Background: Robotic exoskeletons are increasingly being used in objective and quantitative assessment of upper limb (UL) movements. A set of instrumental indices computed during robot-assisted reaching tasks with the Armeo®Spring has been proven to assess UL functionality. The aim of this study was to test the construct validity of this indices-based UL assessment when used with patients who have had a stroke. Methods: Forty-four 45- to 79-year-old stroke patients with a Wolf Motor Function Test ability score (WMFT-FAS) ranging from 10 to 75 and a Motricity Index (MI) ranging from 14 to 33 at shoulder and elbow were enrolled, thus covering a wide range of impairments. Residual UL function was assessed by both the WMFT-FAS and the WMFT-TIME, as well as by a set of 9 numerical indices assessing movement accuracy, velocity and smoothness computed from a 3D endpoint trajectory obtained during the "Vertical Capture" task of the Armeo®Spring device. To explore which variables better represented motor control deficits, the Mann-Whitney U Test was used to compare patients' indices to those obtained from 25 healthy individuals. To explore the inner relationships between indices and construct validity in assessing accuracy, velocity and smoothness, a factor analysis was carried out. To verify the indices concurrent validity, they were compared to both WMFT-FAS and WMFT-TIME by the Spearman's correlation coefficient. Results: Seven indices of stroke subjects were significantly different from those of healthy controls, with effect sizes in the range 0.35-0.74. Factor analysis confirmed that specific subsets of indices belonged to the domains of accuracy, velocity and smoothness (discriminant validity). One accuracy index, both velocity indices and two smoothness indices were significantly correlated with WMFT-FAS and WMFT-TIME (|rho| = 0.31-0.50) (concurrent validity). One index for each of the assessed movement domains was proven to have construct validity (discriminant and concurrent) and was selected. Moreover, the indices were able to detect differences in accuracy, velocity and/or smoothness in patients with the same WMFT level. Conclusions: The proposed index-based UL assessment can be used to integrate and support clinical evaluation of UL function in stroke patients.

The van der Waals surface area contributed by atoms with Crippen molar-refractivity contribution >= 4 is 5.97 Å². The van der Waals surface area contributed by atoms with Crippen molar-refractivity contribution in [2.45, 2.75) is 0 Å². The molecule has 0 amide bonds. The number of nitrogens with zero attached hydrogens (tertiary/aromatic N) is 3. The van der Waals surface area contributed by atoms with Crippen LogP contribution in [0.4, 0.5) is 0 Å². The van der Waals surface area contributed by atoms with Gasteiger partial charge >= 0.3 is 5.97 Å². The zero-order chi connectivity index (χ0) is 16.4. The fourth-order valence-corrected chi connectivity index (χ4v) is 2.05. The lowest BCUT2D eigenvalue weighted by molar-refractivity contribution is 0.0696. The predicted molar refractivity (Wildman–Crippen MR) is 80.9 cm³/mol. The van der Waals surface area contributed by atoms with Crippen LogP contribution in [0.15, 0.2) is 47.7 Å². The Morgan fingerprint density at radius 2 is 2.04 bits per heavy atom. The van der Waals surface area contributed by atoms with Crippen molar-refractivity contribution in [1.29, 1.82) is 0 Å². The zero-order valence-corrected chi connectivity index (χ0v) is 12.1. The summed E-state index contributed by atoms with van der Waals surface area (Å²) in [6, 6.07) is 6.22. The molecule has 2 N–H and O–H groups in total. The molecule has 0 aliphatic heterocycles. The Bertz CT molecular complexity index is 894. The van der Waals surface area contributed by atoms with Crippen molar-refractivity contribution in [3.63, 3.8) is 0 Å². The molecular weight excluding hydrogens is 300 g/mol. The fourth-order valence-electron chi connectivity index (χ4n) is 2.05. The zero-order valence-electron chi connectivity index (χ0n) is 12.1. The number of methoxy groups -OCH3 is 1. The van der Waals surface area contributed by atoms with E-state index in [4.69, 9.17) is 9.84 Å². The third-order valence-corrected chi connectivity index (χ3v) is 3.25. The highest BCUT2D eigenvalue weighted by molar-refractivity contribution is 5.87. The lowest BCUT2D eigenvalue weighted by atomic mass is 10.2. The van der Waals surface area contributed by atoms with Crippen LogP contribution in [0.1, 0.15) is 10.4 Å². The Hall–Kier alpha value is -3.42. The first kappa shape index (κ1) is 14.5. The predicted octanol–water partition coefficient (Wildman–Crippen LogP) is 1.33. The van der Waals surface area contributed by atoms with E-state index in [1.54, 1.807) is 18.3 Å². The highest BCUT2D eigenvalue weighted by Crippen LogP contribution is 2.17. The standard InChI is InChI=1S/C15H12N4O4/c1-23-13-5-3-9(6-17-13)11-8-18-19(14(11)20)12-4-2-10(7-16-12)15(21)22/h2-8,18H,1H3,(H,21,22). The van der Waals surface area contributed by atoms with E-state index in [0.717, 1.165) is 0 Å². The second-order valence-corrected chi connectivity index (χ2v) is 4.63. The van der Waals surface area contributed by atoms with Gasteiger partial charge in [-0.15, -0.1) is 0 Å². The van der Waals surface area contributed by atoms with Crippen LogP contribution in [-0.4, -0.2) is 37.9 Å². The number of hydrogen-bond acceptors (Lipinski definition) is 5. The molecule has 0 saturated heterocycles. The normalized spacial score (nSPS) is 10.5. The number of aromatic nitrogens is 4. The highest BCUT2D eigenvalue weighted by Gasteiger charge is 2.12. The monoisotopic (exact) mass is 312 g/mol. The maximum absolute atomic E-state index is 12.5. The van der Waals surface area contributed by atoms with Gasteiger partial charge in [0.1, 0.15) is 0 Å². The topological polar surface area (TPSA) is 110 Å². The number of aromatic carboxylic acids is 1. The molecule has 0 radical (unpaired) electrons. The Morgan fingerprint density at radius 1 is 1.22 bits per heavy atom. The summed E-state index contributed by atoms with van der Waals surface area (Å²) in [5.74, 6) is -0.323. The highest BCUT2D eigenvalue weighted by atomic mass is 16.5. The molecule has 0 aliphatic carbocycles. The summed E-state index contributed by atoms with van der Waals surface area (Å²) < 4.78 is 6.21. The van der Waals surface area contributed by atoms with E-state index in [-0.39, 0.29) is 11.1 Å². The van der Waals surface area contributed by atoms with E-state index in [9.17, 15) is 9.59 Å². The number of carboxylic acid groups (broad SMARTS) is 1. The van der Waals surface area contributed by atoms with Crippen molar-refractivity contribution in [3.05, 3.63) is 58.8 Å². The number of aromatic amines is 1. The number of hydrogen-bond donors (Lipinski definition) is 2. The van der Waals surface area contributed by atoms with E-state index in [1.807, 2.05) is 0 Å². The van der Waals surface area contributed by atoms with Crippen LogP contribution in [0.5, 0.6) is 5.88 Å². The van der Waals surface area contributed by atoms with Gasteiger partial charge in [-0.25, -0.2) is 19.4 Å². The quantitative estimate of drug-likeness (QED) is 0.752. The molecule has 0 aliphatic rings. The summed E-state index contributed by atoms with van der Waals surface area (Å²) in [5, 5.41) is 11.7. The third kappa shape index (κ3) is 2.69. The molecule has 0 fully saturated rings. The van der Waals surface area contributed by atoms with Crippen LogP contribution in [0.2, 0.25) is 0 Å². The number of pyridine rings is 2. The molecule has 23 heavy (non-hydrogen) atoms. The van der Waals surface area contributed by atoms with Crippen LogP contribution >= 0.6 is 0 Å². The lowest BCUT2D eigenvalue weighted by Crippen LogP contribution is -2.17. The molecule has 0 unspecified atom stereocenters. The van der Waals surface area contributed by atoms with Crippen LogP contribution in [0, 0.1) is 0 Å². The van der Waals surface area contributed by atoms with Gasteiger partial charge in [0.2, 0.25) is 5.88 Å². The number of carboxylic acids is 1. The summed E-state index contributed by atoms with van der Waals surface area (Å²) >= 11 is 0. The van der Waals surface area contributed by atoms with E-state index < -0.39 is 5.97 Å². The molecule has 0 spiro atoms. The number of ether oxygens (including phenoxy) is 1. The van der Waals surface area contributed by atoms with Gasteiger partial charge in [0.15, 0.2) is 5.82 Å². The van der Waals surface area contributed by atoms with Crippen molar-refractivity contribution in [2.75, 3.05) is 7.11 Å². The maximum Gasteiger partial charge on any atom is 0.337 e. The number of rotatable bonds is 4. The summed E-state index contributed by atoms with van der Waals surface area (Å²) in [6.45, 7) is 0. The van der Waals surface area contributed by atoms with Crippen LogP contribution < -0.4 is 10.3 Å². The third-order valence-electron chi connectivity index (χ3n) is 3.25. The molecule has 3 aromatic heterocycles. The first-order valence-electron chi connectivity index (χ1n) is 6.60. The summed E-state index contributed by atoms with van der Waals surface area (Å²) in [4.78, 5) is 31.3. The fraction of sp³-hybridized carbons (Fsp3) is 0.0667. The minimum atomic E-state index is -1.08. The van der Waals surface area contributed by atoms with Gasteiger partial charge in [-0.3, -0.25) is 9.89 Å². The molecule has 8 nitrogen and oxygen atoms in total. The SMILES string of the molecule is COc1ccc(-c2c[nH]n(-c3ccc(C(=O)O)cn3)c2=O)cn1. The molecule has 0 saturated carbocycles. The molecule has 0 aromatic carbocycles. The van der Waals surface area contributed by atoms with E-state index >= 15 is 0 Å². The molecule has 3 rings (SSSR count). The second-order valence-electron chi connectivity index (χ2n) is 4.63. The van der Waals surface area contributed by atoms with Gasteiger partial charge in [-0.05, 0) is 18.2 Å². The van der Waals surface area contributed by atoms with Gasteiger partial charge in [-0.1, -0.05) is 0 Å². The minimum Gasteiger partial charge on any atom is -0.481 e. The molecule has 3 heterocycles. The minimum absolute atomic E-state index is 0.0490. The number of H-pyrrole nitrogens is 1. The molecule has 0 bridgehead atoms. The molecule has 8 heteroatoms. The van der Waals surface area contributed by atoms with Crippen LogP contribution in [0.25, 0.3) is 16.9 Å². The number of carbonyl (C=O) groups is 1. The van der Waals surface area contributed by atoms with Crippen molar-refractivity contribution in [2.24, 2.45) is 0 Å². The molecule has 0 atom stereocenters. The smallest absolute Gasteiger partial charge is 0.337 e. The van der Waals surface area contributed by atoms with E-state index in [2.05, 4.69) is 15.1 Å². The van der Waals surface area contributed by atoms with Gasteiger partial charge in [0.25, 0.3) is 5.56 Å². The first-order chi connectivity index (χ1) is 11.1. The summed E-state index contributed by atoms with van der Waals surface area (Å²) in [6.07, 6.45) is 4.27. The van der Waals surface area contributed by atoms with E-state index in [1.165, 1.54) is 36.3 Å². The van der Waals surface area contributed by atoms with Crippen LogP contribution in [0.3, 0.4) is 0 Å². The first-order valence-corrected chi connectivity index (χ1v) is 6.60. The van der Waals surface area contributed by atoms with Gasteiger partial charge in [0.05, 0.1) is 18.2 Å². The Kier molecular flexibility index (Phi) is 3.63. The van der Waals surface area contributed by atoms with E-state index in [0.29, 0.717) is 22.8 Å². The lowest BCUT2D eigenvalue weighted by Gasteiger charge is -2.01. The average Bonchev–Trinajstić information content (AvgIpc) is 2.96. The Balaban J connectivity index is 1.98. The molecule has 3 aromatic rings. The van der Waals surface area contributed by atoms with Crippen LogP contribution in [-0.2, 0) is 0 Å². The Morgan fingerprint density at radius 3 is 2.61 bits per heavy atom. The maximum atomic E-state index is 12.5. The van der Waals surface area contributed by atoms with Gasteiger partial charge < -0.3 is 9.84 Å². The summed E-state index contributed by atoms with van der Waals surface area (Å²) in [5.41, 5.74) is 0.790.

Longhi, M., Merlo, A., Prati, P., Giacobbi, M., & Mazzoli, D. (2016). Instrumental indices for upper limb function assessment in stroke patients: A validation study. Journal of NeuroEngineering and Rehabilitation, 13(1). https://doi.org/10.1186/s12984-016-0163-4